Superfluous Matter
Books - Hateship, Friendship, Courtship, Loveship, Marriage, by Alice Munro

A year ago I declared that Alice Munro is awesome, that it is shameful I haven't read more of her and that I would definitely read more of her soon. But then I began the process of tearing down my life in Toronto and rebuilding it in San Francisco. It's not a great excuse, but it took me until now to read another of Munro's collections.

I enjoyed "Hateship, Friendship, Courtship, Loveship, Marriage" every bit as much as "The Love of a Good Woman." Each story was a delight to read (even those of darker tone) and it is becoming clear to me that Munro has a knack for the unexpected and the subtle. In this collection I particularly enjoyed "Floating Bridge" and "Nettles" for reasons so personal I don't know how I'd begin to describe them even if I was so inclined.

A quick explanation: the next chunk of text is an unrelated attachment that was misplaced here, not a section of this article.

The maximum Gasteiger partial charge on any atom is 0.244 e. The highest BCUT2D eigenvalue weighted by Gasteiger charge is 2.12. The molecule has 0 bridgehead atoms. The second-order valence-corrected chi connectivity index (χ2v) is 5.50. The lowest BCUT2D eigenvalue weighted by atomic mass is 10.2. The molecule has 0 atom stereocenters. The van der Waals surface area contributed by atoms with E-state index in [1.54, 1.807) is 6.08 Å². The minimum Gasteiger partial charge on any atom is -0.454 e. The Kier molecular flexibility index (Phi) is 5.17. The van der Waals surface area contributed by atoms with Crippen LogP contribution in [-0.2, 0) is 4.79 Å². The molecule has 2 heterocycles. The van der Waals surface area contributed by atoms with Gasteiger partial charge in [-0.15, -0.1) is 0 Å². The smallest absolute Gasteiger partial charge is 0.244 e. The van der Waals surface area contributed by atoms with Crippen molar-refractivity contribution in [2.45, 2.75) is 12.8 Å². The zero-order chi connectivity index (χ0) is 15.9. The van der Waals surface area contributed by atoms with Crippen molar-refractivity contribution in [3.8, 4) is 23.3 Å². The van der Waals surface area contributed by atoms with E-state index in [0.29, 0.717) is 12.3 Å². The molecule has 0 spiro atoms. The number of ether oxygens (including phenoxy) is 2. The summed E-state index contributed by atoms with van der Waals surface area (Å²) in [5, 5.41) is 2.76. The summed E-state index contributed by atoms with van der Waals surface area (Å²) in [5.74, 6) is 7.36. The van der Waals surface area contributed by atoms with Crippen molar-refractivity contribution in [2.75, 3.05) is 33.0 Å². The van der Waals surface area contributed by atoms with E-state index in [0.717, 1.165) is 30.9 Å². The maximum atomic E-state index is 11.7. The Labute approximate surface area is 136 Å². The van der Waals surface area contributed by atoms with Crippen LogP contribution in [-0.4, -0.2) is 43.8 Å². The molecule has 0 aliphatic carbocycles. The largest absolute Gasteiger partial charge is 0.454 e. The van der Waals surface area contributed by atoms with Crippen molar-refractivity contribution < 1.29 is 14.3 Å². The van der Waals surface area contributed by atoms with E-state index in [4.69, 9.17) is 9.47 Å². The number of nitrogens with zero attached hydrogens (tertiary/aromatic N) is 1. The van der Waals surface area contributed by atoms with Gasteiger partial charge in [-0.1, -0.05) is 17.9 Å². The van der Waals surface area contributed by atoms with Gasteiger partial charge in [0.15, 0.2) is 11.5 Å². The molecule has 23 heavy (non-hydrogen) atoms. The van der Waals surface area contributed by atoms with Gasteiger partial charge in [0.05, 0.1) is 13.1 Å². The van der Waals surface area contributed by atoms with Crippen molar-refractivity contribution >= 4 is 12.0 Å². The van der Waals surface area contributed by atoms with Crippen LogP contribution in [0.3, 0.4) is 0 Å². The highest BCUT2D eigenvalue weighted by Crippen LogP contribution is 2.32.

I have three more collections of Alice Munro on deck, but I intend to interleave other books into my reading and not binge on the works of this amazing woman. I feel there is value in having other works in my mind for comparison. Reading this collection after Dostoyevsky's "The Idiot" made stark the notion of context I discussed in my post for that book. While I have almost no context for 19th century Russian literature I have a ton for Alice Munro's work. Many of her stories are set in Southwestern Ontario where I have spent most of my life. The descriptions of people and places are so familiar to me that I am instantly drawn in to the stories. It's fantastic.

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